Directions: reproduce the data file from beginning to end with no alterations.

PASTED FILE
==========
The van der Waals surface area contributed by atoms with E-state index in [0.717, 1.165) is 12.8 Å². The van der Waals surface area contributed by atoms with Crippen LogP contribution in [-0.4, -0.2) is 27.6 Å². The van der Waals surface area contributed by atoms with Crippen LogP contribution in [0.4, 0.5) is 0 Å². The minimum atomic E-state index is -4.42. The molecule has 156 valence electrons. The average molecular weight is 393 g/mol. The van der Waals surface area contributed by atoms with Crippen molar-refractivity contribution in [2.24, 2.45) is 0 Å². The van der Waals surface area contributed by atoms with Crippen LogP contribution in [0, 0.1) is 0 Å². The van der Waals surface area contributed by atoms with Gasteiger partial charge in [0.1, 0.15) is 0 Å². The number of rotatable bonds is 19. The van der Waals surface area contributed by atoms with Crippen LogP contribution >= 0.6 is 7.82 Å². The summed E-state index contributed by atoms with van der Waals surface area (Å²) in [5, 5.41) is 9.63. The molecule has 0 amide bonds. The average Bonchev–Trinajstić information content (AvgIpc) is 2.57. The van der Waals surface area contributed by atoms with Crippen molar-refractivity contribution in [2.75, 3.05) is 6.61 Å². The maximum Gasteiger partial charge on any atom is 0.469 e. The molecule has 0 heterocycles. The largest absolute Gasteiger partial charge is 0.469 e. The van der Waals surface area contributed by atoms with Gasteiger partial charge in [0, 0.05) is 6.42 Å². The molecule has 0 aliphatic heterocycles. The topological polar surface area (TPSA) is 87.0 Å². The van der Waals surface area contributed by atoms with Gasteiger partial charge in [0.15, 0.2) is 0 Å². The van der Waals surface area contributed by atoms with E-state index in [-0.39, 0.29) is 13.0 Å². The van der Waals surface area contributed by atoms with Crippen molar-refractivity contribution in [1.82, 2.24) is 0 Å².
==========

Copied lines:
The van der Waals surface area contributed by atoms with E-state index in [0.717, 1.165) is 12.8 Å². The van der Waals surface area contributed by atoms with Crippen LogP contribution in [-0.4, -0.2) is 27.6 Å². The van der Waals surface area contributed by atoms with Crippen LogP contribution in [0.4, 0.5) is 0 Å². The minimum atomic E-state index is -4.42. The molecule has 156 valence electrons. The average molecular weight is 393 g/mol. The van der Waals surface area contributed by atoms with Crippen molar-refractivity contribution in [2.24, 2.45) is 0 Å². The van der Waals surface area contributed by atoms with Crippen LogP contribution in [0, 0.1) is 0 Å². The van der Waals surface area contributed by atoms with Gasteiger partial charge in [0.1, 0.15) is 0 Å². The number of rotatable bonds is 19. The van der Waals surface area contributed by atoms with Crippen LogP contribution >= 0.6 is 7.82 Å². The summed E-state index contributed by atoms with van der Waals surface area (Å²) in [5, 5.41) is 9.63. The molecule has 0 amide bonds. The average Bonchev–Trinajstić information content (AvgIpc) is 2.57. The van der Waals surface area contributed by atoms with Crippen molar-refractivity contribution in [2.75, 3.05) is 6.61 Å². The maximum Gasteiger partial charge on any atom is 0.469 e. The molecule has 0 heterocycles. The largest absolute Gasteiger partial charge is 0.469 e. The van der Waals surface area contributed by atoms with Gasteiger partial charge in [0, 0.05) is 6.42 Å². The molecule has 0 aliphatic heterocycles. The topological polar surface area (TPSA) is 87.0 Å². The van der Waals surface area contributed by atoms with Gasteiger partial charge in [0.15, 0.2) is 0 Å². The van der Waals surface area contributed by atoms with E-state index in [-0.39, 0.29) is 13.0 Å². The van der Waals surface area contributed by atoms with Crippen molar-refractivity contribution in [1.82, 2.24) is 0 Å².